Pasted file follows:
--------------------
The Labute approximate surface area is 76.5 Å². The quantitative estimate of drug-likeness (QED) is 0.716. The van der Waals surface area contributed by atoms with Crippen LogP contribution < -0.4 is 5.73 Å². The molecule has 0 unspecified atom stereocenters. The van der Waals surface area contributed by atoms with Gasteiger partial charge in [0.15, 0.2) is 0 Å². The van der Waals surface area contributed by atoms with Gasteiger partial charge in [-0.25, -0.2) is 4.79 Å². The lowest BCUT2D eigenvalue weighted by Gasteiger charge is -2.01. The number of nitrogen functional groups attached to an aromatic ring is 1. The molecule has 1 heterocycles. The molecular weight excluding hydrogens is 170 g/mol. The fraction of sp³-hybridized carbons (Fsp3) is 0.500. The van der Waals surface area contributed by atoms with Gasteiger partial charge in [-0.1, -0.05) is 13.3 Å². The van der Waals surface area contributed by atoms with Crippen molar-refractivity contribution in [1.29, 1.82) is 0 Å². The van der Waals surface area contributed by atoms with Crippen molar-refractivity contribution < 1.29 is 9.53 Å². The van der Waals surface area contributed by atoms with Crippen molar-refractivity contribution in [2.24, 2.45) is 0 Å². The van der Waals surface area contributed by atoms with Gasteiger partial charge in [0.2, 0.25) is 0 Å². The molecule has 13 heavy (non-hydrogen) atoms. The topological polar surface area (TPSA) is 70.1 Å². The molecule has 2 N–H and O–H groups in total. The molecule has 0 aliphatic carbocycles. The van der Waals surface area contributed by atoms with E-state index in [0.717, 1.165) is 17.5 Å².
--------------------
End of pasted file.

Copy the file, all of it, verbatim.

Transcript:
The Labute approximate surface area is 76.5 Å². The quantitative estimate of drug-likeness (QED) is 0.716. The van der Waals surface area contributed by atoms with Crippen LogP contribution < -0.4 is 5.73 Å². The molecule has 0 unspecified atom stereocenters. The van der Waals surface area contributed by atoms with Gasteiger partial charge in [0.15, 0.2) is 0 Å². The van der Waals surface area contributed by atoms with Gasteiger partial charge in [-0.25, -0.2) is 4.79 Å². The lowest BCUT2D eigenvalue weighted by Gasteiger charge is -2.01. The number of nitrogen functional groups attached to an aromatic ring is 1. The molecule has 1 heterocycles. The molecular weight excluding hydrogens is 170 g/mol. The fraction of sp³-hybridized carbons (Fsp3) is 0.500. The van der Waals surface area contributed by atoms with Gasteiger partial charge in [-0.1, -0.05) is 13.3 Å². The van der Waals surface area contributed by atoms with Crippen molar-refractivity contribution in [1.29, 1.82) is 0 Å². The van der Waals surface area contributed by atoms with Crippen molar-refractivity contribution < 1.29 is 9.53 Å². The van der Waals surface area contributed by atoms with Crippen molar-refractivity contribution in [2.24, 2.45) is 0 Å². The van der Waals surface area contributed by atoms with Gasteiger partial charge in [0.2, 0.25) is 0 Å². The molecule has 13 heavy (non-hydrogen) atoms. The topological polar surface area (TPSA) is 70.1 Å². The molecule has 2 N–H and O–H groups in total. The molecule has 0 aliphatic carbocycles. The van der Waals surface area contributed by atoms with E-state index in [0.717, 1.165) is 17.5 Å².